Forget those cheaply made headphones or earbuds that came with your MP3 player. With the right pair of headphones, you can experience music on a whole other level. Whether you’re listening at home or on the go, consider investing in a high quality pair of headphones (or buds) for maximum enjoyment.
1. Decide between earbuds or headphones.
- Earbuds are best for people who are short on space, but still want a way to listen to their music. The higher-quality earbuds, like from Sennheiser or Ultimate Ears, usually come with little cases to put your earbuds in when you’re not using them, so they won’t get ruined or dirty at the bottom of your bag. If you keep a very small purse and want to keep your iPod Nano and earbuds together in it, or you’re a guy with limited pocket space, earbuds are probably a better choice. They’re also great if you are on a limited budget, because there’s a lot more to choose from and they tend to cost less. Cheaper earbuds often run into problems like falling out of ears, hurting ears, or simply making dents in them from the cheap plastic. With higher prices (but still low-end in terms of quality) ranging from $25-50, you’ll get more comfortable ‘buds, and they are well-worth the money you spend. However, if you’re an audiophile, you should consider other options. A pair of buds from Sennheiser (like the CX 500, $130), Shure (SE 115, $120), EtyMotic Research (HF5, $150), or even Ultimate Ears (minimum Super.fi 4) will be preferable.
- Headphones are great if you enjoy putting them around your neck while you’re walking from one place to another, or if you just carry your headphones that way. You also tend to get beefier cords and fun options like wireless/bluetooth headphones. The drawback is that good headphones within your budget might be hard to find. They take up more space than earbuds, and the DJ-style headphones take up a ridiculous amount of space if you don’t carry around a larger bag. They also are easy to get dirty because most don’t come with cases for them.
- DJ-style headphones are just that. Huge, bulky, awesome-looking headphones that are reminiscent of what you’d see someone named Double D mix his jamswith. The structure lends itself to good sound containment but bad size usage. And a lot of music buffs get them because of the better sound quality and less pressure exuded on the eardrum, resulting in longer listening time and less damage to the eardrum.
- Behind-the-neck headphones are exactly that as well, headphones with a connecting band that goes behind the neck instead of over the top of the head. Recommended for joggers or people who wear hats a lot. Also for sunglasses fanatics. So if you’re a girl (or guy) with long hair and you hate headphones that smush your hair down or dislike headphones that irritate your ear piercings, this type would be a good choice. Besides that, there are very few things that separate them from dj-style or “regular” headphones.
- If you get good quality headphones, you don’t have to get an extended warranty. Just stick with what’s given to you. Some headphone brands, such as Skullcandy, give out lifetime warranties for their products. Although if you know you’ll be using them all the time, a warranty wouldn’t be a terrible idea.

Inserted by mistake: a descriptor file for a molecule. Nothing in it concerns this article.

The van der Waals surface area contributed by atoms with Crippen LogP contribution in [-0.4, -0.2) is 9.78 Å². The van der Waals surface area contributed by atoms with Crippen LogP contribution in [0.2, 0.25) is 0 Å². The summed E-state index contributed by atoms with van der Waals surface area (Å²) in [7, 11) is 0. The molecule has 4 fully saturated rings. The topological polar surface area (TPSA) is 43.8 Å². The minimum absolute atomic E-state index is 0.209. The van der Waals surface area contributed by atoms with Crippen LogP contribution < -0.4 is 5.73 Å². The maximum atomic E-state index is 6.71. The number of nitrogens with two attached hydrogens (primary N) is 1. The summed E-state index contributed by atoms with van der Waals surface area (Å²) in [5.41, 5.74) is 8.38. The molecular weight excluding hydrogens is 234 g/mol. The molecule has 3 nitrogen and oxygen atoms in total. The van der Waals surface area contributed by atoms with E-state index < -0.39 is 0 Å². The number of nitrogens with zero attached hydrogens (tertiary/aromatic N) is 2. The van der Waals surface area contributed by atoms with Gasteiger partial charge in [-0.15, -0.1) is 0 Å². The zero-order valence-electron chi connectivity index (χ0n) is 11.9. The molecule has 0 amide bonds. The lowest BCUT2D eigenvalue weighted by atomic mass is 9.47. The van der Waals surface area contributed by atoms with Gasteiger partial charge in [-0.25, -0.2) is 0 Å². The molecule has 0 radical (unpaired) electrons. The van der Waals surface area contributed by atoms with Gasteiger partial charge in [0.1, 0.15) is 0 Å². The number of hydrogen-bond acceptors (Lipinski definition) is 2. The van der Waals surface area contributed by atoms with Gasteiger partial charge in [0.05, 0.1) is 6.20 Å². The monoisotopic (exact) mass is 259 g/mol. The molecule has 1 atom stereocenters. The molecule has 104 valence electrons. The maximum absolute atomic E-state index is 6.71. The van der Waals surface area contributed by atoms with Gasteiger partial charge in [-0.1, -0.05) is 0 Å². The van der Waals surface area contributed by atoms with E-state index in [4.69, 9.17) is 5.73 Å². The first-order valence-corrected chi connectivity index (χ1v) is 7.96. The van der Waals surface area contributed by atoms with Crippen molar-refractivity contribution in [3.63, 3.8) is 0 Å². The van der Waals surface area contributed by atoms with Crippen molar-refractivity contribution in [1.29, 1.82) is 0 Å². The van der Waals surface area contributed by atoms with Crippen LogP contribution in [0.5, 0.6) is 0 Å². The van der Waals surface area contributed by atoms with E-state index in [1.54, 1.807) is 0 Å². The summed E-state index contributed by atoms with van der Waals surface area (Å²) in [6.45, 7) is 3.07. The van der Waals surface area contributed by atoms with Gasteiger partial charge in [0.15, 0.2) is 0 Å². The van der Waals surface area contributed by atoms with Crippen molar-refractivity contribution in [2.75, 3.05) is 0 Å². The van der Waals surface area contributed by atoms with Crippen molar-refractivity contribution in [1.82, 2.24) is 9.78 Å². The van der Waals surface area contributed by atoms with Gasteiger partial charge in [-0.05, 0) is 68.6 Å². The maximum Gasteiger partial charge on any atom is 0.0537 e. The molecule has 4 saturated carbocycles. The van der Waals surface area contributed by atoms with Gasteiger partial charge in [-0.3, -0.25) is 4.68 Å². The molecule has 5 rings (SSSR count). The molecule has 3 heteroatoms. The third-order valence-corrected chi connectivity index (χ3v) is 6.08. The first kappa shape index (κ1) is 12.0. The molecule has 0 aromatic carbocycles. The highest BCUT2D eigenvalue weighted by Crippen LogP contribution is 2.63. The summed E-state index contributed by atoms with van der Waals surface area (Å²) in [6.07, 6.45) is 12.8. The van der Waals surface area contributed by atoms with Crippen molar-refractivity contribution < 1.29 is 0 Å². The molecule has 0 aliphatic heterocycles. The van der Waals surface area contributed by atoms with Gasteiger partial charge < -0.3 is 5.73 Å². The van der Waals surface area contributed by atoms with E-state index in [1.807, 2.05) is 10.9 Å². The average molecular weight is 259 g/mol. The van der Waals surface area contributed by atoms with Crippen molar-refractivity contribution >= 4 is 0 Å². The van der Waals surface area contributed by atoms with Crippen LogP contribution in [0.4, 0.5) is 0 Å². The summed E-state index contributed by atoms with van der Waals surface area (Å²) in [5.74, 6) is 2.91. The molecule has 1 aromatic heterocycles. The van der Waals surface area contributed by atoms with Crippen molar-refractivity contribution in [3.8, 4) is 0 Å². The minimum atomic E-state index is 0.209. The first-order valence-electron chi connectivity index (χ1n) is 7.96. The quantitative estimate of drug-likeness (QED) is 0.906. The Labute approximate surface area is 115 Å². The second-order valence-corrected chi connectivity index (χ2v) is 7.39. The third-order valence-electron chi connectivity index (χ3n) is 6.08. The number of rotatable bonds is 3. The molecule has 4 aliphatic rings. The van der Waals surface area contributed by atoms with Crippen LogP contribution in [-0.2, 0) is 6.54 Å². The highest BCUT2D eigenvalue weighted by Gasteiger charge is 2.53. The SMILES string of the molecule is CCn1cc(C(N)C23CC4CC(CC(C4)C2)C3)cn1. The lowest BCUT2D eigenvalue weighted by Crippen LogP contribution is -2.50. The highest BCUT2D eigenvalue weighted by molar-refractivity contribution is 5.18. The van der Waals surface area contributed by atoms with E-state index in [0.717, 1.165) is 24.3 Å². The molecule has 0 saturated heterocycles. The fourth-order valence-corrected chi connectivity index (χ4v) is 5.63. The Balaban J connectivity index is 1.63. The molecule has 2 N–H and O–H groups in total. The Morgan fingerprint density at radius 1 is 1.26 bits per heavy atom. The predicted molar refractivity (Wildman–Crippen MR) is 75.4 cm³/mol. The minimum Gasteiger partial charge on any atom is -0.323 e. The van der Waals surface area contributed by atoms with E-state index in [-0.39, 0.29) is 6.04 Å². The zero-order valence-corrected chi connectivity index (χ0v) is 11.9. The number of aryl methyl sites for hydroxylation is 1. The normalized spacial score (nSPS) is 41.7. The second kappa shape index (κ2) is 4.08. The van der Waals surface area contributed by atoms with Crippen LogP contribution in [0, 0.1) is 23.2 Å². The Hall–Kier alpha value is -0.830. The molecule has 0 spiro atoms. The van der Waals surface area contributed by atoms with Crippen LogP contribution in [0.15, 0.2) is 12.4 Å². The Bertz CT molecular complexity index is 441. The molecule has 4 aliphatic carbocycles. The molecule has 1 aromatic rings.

- Once you buy quality headphones, you’ll find that you can’t go back to your old $20 headphones. You’ll be disappointed by the sound and feel.
- If you’re always using your mp3 player in a pocket up near your chest, you won’t need a 10-foot cord. If you like to listen to music from your stereo using headphones you won’t want a 2-foot cord. There is a way to shorten the cord length by a little bit so you don’t have excess getting caught on things and some headphones with really long cords come with cord-winders or you can even make your own cord-winder. Generally, having it a bit too long is better than having to buy an extender.
- If you listen to mp3s below 192 kbps regularly, high quality headphones will be a waste of money as you’re trying to listen to detail that isn’t there. mp3s compress the music into a smaller file by getting rid of some of the track.
- Wireless headphones might be temptingly convenient, but you can get background hissing and/or dynamic range compression that flattens the sound to some extent, and you’re likely to run into interference from other devices. If you decide to get wireless headphones, though, look for digital models with maximum hertz and multiple channels so you can switch to another frequency if you encounter interference.
- Noise-canceling headphones do block out background noise, but they also reduce audio quality. Noise-canceling headphones may not sound as good as other headphones in most listening environments.
- One of the biggest challenges is to find right headphones for gym use. Gyms are notorious – and very annoying – about rather loud volume and poor music choices. Headphones are just too bulky and awkward, most earbuds do not do much to cancel outside music. Do a lot of research before you buy something, mainly through user reviews. Some stores will let you try headphones on, but only online reseach and real life users will let you know about earbuds. Active noise cancellation earbuds have reputation of creating interferences and noises from electronics operation. Passive(tight fit) earbuds do not, but not everyone likes “plugs” in the ear canals and, also, it can be quite strange experience to listen to ones heartbeat and breathing, amplified with those.
- Research. Don’t go to sources like Consumer Reports that aren’t specialized in audio. Go to audiophile forums (AVSForum, Head-Fi, etc.) and shops to find what’s good instead of going to general electronics stores.
- When you first put your headphones on don’t forget to turn the volume down.
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